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Key points

  • Direct speech and language therapy treatment of a person with the voice disorder is usually conducted in a one-to-one situation
  • Educational programmes aimed at preventing voice disorders or their relapse are conducted in groups

What voice conditions are there?

Aphonia refers to a complete absence of voice. Dysphonia refers to voice changes, characterised by abnormality of pitch, volume, resonance and/or quality which can be inconsistent or constant, ranging from mild to severe, and which may be inappropriate for the age, gender or culture of the speaker.

Those with vocal disorders often experience difficulties with social communications. It has a major impact on the quality of life as it can reduce access to recreation; education; employment; social integration; including forming relationships, and expressing personality.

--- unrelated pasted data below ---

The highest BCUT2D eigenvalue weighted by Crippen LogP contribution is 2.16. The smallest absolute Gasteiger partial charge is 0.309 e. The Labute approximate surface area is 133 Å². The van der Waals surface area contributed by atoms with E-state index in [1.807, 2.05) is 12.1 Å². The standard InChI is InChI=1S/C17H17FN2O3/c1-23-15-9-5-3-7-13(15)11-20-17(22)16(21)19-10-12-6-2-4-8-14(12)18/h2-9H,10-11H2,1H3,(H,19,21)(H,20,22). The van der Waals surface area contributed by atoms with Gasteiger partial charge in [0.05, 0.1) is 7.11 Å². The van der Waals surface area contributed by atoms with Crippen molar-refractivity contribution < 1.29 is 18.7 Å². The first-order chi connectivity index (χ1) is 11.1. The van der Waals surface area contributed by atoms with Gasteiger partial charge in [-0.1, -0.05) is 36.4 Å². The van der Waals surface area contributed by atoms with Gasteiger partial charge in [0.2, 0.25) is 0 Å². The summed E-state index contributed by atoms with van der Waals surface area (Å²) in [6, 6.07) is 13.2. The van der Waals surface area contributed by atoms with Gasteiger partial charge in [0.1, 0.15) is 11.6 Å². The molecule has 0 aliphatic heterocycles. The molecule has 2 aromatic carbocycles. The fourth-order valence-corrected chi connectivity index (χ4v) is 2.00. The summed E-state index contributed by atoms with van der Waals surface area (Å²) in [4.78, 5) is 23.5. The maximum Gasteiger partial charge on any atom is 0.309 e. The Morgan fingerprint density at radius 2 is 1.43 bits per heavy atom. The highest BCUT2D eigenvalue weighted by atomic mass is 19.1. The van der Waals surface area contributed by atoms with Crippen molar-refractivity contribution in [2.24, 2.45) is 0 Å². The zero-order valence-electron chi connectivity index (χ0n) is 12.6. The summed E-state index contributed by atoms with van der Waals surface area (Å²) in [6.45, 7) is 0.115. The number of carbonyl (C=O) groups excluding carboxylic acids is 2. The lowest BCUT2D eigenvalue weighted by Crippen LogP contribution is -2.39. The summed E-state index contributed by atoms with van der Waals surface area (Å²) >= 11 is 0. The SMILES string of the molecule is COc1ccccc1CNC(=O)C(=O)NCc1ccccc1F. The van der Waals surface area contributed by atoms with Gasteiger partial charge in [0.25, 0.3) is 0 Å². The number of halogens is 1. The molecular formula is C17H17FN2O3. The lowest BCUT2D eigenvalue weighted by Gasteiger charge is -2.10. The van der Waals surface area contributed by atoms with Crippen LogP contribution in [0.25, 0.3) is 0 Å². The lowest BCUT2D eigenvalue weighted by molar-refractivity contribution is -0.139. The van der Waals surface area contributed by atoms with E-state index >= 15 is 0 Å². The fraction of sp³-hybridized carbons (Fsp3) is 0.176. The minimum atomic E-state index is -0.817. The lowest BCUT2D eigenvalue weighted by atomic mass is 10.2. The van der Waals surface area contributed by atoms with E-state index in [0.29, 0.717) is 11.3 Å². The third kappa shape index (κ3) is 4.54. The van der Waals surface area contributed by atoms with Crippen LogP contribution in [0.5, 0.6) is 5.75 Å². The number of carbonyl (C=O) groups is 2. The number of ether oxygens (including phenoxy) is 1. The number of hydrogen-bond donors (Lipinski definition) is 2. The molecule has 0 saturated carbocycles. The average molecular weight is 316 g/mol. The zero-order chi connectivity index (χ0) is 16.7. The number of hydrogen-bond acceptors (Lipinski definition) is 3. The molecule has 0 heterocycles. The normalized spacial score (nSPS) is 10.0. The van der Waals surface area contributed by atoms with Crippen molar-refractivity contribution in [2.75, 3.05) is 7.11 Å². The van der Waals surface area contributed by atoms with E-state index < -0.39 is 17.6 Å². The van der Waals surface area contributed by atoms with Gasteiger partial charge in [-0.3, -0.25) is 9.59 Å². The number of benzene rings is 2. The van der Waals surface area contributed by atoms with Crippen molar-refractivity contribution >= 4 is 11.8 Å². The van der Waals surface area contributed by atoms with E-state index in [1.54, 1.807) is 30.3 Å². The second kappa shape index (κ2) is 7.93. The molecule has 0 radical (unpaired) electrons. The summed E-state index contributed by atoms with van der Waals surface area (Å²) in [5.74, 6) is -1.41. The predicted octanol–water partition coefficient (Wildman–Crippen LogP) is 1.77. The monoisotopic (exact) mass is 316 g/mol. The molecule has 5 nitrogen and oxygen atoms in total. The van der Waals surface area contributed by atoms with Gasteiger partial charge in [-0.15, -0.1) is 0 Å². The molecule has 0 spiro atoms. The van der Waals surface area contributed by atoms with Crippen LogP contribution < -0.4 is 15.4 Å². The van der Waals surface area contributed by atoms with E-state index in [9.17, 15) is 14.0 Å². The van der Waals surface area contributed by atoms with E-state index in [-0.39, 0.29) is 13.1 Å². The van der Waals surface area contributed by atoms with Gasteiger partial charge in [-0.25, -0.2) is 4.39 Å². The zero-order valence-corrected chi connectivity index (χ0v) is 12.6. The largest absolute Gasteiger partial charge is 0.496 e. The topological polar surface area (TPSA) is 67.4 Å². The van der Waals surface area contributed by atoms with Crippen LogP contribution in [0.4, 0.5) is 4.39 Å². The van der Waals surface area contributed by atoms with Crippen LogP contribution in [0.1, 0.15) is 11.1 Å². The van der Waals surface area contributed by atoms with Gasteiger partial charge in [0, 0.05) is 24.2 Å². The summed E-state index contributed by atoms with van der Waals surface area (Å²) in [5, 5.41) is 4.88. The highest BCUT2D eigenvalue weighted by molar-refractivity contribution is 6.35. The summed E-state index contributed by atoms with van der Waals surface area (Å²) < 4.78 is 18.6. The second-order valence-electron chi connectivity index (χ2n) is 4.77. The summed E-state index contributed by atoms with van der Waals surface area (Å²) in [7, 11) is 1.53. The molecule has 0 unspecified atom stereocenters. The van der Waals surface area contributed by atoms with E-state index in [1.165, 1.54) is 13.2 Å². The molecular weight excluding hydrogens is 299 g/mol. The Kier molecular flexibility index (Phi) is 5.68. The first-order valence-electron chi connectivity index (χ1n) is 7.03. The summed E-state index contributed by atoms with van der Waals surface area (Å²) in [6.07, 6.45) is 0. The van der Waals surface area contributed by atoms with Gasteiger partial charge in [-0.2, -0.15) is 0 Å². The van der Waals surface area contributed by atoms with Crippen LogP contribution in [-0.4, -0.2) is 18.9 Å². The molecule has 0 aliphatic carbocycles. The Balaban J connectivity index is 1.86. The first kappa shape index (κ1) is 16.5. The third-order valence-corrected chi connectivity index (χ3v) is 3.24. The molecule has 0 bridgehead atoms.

The level of input required is not linear to the severity of the symptom, e.g. a patient with a severely abnormal speaking voice may only require one session of SLT input, whereas a patient with an apparently normal speaking voice may require six sessions.

Role of speech and language therapy for voice conditions

SLTs working with dysphonic patients are members of a specialist multidisciplinary team, and it is suggested they be commissioned as part of such. SLTs have a key role in identifying vocal risk, particularly in those who are heavy voice users, e.g. teachers; call centre workers, and in educating in methods of preventing vocal abuse.

Resources

For further information read our voice factsheet

Video

Related Topic Areas

Key organisations